When Ford set out to create its new supplier network, the project was seeded in the fertile ground of Ford's 'Web Farm.'
The subject of a 1997 Harvard Business School case study, the Web Farm already had selected computer hardware, software and security for future Internet projects. That freed up Ford's World Wide Web Organization to focus on applications such as the Ford Supplier Network.
In February, 12 staffers began to float concepts for the network, and a month later, the team consulted suppliers that would use it. By June, the team had completed a working version of the Web-based network; by the end of the month, 16,000 users were online.
Development was rapid because the team was spared the burden of selecting hardware. The Web Farm already had taken care of that.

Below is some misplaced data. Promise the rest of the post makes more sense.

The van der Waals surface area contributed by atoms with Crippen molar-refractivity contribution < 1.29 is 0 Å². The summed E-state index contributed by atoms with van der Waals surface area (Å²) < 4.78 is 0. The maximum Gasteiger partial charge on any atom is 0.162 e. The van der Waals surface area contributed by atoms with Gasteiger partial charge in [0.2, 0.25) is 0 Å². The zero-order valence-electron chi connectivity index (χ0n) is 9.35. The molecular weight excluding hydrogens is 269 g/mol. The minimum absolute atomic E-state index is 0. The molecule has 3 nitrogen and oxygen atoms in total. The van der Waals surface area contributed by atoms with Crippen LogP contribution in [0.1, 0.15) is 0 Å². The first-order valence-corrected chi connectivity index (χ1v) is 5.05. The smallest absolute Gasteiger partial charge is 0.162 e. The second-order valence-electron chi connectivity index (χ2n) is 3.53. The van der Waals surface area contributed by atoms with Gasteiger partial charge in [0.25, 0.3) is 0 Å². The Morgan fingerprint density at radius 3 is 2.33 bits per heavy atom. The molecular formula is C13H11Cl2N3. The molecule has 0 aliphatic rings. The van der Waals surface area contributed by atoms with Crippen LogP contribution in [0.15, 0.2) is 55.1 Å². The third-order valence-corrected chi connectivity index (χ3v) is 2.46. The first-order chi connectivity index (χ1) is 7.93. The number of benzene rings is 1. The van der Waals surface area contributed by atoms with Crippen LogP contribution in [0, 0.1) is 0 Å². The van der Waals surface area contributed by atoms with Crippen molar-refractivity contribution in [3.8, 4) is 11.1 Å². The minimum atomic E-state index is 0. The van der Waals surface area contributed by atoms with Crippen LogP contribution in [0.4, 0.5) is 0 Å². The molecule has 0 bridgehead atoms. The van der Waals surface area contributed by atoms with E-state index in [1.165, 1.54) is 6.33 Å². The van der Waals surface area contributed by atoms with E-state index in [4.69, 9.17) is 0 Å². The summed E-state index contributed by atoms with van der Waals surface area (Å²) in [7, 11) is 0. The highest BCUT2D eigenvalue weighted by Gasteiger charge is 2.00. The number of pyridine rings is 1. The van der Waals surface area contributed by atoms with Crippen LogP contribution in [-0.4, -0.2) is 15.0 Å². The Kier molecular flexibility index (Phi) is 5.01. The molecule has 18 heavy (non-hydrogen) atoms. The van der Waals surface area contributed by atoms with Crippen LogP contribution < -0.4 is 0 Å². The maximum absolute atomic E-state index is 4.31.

'We have a Web infrastructure,' said Alan Berry, the Ford Supplier Network's supervisor for quality and process leadership. 'The Web Farm is an (Internet service provider) for supporting Web applications.'
Ford already supports more than 550 Internet domain names, the major addresses Web users seek out. The company's Internet muscle didn't hurt, either, in getting prompt attention for the project.
'This was a big enough priority that I could get on a plane and fly to California as I needed,' Berry said.
He and other team members visited with developers on the cutting edge of Web technology to get outside support for the developing network.
'Ford is a big company,' Berry said. 'When we're interested in something, they pay attention. The chairman of Netscape came down to talk with us.'